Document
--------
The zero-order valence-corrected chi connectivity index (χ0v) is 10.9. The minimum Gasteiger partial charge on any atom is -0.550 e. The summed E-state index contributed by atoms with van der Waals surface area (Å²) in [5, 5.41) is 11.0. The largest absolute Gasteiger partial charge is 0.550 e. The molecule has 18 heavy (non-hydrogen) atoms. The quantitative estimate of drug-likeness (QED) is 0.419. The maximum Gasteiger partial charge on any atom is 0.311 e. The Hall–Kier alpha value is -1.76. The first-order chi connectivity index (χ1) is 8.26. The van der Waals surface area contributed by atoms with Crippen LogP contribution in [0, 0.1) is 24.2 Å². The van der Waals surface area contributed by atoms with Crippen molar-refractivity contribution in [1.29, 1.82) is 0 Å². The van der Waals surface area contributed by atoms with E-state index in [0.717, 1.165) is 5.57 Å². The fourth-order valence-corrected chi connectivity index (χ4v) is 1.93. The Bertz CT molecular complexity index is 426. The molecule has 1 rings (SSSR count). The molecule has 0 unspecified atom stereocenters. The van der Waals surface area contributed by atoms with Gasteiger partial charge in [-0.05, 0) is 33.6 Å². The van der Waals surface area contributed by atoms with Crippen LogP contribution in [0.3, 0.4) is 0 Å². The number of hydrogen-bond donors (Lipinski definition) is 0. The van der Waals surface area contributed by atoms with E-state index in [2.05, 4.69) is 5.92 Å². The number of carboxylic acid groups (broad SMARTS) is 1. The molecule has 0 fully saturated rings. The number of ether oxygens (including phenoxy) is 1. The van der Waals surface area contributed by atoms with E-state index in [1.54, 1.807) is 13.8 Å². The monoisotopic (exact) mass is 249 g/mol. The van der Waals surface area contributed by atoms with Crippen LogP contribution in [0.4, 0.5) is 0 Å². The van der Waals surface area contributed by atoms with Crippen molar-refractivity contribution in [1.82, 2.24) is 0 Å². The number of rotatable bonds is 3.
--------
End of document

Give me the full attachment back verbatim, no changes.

The zero-order valence-corrected chi connectivity index (χ0v) is 10.9. The minimum Gasteiger partial charge on any atom is -0.550 e. The summed E-state index contributed by atoms with van der Waals surface area (Å²) in [5, 5.41) is 11.0. The largest absolute Gasteiger partial charge is 0.550 e. The molecule has 18 heavy (non-hydrogen) atoms. The quantitative estimate of drug-likeness (QED) is 0.419. The maximum Gasteiger partial charge on any atom is 0.311 e. The Hall–Kier alpha value is -1.76. The first-order chi connectivity index (χ1) is 8.26. The van der Waals surface area contributed by atoms with Crippen LogP contribution in [0, 0.1) is 24.2 Å². The van der Waals surface area contributed by atoms with Crippen molar-refractivity contribution in [1.29, 1.82) is 0 Å². The van der Waals surface area contributed by atoms with E-state index in [0.717, 1.165) is 5.57 Å². The fourth-order valence-corrected chi connectivity index (χ4v) is 1.93. The Bertz CT molecular complexity index is 426. The molecule has 1 rings (SSSR count). The molecule has 0 unspecified atom stereocenters. The van der Waals surface area contributed by atoms with Gasteiger partial charge in [-0.05, 0) is 33.6 Å². The van der Waals surface area contributed by atoms with Crippen LogP contribution in [0.3, 0.4) is 0 Å². The number of hydrogen-bond donors (Lipinski definition) is 0. The van der Waals surface area contributed by atoms with E-state index in [2.05, 4.69) is 5.92 Å². The number of carboxylic acid groups (broad SMARTS) is 1. The molecule has 0 fully saturated rings. The number of ether oxygens (including phenoxy) is 1. The van der Waals surface area contributed by atoms with E-state index in [1.54, 1.807) is 13.8 Å². The monoisotopic (exact) mass is 249 g/mol. The van der Waals surface area contributed by atoms with Crippen LogP contribution in [0.4, 0.5) is 0 Å². The van der Waals surface area contributed by atoms with Crippen molar-refractivity contribution in [1.82, 2.24) is 0 Å². The number of rotatable bonds is 3.